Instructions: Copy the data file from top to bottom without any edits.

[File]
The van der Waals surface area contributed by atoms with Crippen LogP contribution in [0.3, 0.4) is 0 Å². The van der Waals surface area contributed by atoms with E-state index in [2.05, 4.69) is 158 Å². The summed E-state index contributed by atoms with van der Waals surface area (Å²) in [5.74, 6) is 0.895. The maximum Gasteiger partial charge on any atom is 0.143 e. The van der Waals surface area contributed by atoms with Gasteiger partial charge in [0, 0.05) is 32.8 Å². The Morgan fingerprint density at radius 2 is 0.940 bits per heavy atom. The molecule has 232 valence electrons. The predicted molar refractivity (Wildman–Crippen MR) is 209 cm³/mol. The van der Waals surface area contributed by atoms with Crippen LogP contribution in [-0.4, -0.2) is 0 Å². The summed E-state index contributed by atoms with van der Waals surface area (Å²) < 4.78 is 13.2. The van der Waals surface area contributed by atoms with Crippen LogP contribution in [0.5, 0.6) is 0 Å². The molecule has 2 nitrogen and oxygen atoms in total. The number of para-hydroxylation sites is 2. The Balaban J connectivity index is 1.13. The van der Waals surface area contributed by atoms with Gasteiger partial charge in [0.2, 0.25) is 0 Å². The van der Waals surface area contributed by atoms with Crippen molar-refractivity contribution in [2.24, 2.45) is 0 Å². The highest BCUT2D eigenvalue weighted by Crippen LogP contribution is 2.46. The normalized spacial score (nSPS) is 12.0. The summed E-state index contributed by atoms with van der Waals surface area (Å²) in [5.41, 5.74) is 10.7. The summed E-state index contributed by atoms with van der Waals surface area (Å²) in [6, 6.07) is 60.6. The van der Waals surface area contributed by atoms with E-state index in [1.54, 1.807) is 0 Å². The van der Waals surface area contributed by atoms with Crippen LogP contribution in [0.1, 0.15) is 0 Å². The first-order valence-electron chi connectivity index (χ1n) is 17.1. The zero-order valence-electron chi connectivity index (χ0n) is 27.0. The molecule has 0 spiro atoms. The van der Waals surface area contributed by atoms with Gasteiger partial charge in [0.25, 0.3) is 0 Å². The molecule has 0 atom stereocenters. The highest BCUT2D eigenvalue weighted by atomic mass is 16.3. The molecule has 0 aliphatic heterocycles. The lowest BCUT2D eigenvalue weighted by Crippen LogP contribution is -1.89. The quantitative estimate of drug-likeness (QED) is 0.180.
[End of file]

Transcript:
The van der Waals surface area contributed by atoms with Crippen LogP contribution in [0.3, 0.4) is 0 Å². The van der Waals surface area contributed by atoms with E-state index in [2.05, 4.69) is 158 Å². The summed E-state index contributed by atoms with van der Waals surface area (Å²) in [5.74, 6) is 0.895. The maximum Gasteiger partial charge on any atom is 0.143 e. The van der Waals surface area contributed by atoms with Gasteiger partial charge in [0, 0.05) is 32.8 Å². The Morgan fingerprint density at radius 2 is 0.940 bits per heavy atom. The molecule has 232 valence electrons. The predicted molar refractivity (Wildman–Crippen MR) is 209 cm³/mol. The van der Waals surface area contributed by atoms with Crippen LogP contribution in [-0.4, -0.2) is 0 Å². The summed E-state index contributed by atoms with van der Waals surface area (Å²) < 4.78 is 13.2. The van der Waals surface area contributed by atoms with Crippen LogP contribution in [0.5, 0.6) is 0 Å². The molecule has 2 nitrogen and oxygen atoms in total. The number of para-hydroxylation sites is 2. The Balaban J connectivity index is 1.13. The van der Waals surface area contributed by atoms with Gasteiger partial charge in [0.2, 0.25) is 0 Å². The van der Waals surface area contributed by atoms with Crippen molar-refractivity contribution in [2.24, 2.45) is 0 Å². The highest BCUT2D eigenvalue weighted by Crippen LogP contribution is 2.46. The normalized spacial score (nSPS) is 12.0. The summed E-state index contributed by atoms with van der Waals surface area (Å²) in [5.41, 5.74) is 10.7. The summed E-state index contributed by atoms with van der Waals surface area (Å²) in [6, 6.07) is 60.6. The van der Waals surface area contributed by atoms with E-state index in [1.54, 1.807) is 0 Å². The van der Waals surface area contributed by atoms with Crippen LogP contribution in [0.1, 0.15) is 0 Å². The first-order valence-electron chi connectivity index (χ1n) is 17.1. The zero-order valence-electron chi connectivity index (χ0n) is 27.0. The molecule has 0 spiro atoms. The van der Waals surface area contributed by atoms with Gasteiger partial charge in [0.25, 0.3) is 0 Å². The molecule has 0 atom stereocenters. The highest BCUT2D eigenvalue weighted by atomic mass is 16.3. The molecule has 0 aliphatic heterocycles. The lowest BCUT2D eigenvalue weighted by Crippen LogP contribution is -1.89. The quantitative estimate of drug-likeness (QED) is 0.180.